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Treasury Inspector General Finds Good News, Bad News in Audit of IRS Tax Lien Procedures

Treasury Inspector General Finds Good News, Bad News in Audit of IRS Tax Lien Procedures

The Treasury Inspector General for Tax Administration (TIGTA) says the IRS gets a mixed report card when it comes to notifying taxpayers an IRS lien has been filed against them.

The audit looked at Form 668(Y)(c), Notice of Federal Tax Lien or NTFL. When the form has been filed against taxpayers, the IRS must notify them in writing within five business days, using the taxpayer’s last known address. A taxpayer’s right to appeal the notice in a timely fashion may be jeopardized if the notification procedure isn’t carried out.

Using a sample of NTFLs from July 1, 2014 to June 30, 2015, the audit examined notices that were sent out successfully – and those that had problems due to address issues.

TIGTA found the sample of successful NTFLs had been mailed out in a timely manner and had been sent to the correct addresses. The mailings included the taxpayers’ appeal rights as well as the lien notice.

However, in looking over 162 undelivered lien notices, TIGTA identified nine cases where the taxpayers didn’t get the notice because the NTFL had been sent to the individual’s old address – even though the IRS computer system listed the newer, last-known address. In seven of those cases, employees had not obtained a secondary address for the spouses.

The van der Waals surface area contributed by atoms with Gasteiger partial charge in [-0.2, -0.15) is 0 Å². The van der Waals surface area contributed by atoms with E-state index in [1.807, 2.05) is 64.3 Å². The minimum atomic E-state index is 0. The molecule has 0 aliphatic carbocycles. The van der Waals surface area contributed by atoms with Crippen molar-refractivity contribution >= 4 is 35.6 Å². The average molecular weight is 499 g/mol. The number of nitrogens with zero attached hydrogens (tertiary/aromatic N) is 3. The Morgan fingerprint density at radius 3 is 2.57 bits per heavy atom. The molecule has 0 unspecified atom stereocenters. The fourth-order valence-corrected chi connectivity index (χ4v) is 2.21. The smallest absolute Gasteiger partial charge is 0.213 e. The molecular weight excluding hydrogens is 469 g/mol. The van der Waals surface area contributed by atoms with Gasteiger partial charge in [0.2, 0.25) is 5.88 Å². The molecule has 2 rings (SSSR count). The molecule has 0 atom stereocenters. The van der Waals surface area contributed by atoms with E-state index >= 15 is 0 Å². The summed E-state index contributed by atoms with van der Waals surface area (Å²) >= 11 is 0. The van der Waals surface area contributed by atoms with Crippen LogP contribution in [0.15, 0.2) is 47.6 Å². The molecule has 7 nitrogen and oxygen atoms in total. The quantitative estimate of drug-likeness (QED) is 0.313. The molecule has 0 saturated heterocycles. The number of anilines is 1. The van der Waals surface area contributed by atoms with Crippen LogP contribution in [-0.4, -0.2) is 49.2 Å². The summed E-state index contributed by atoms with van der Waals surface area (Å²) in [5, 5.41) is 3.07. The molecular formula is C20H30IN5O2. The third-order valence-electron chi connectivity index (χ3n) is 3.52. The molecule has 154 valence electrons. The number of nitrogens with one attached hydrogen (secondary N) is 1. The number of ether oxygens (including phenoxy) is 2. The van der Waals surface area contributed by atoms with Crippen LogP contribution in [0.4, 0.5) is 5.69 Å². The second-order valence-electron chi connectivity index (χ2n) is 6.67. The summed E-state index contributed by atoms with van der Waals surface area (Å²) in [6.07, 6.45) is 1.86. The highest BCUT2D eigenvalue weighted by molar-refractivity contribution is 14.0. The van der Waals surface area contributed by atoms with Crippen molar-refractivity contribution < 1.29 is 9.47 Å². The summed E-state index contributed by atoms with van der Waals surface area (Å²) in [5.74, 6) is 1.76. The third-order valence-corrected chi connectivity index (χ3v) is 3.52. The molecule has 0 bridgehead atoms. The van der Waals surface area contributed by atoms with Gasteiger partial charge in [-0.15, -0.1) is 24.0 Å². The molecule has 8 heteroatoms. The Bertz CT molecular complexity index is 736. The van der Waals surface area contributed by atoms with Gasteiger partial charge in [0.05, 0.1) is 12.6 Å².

The IRS did reissue lien notices in three cases when the original mailing came back undelivered, and the remaining six NTFLs were also reissued. However, TIGTA noted that all nine cases “involve potential legal violations because the IRS did not meet its statutory requirement to timely send lien noticed to the taxpayer’s last known address.”

IRS regulations require that a taxpayer’s representative be supplied with copies of all correspondence with the taxpayer. However, the audit found that in six of the 37 cases sampled that involved a taxpayer’s representative, the IRS failed to notify the representative of the NTFL filings. TIGTA estimates more than 22,000 taxpayers may have been affected by this action alone.


TIGTA recommended that the applicable division director:

  • Determine if a secondary address for a spouse can be uploaded into the IRS computer system for NTFLs with joint tax liabilities;
  • Require employees to research and obtain a last known address for the secondary spouse in cases of joint liability;
  • Make procedures pertaining to courtesy copies of lien notices applicable to Automated Collection System employees; and
  • Remind workers to update the mail status of the lien notice with the appropriate transaction code and action code combination.

The IRS agreed with the findings and all the recommendations of the report.

Bob Williams

Forget genes; I’ve got words in my DNA. Communication has been part of who I am nearly all my life. From a long career in radio news to another one in newspapers – and a University of Georgia journalism degree sandwiched between the two – language has been my life. I’ve also been fortunate to have learned the tax business from the ground up here at Drake, starting with 1040.com online forms some years ago before moving on to work on the Web. In all things tax-ish, we aim to give you tools you can use.

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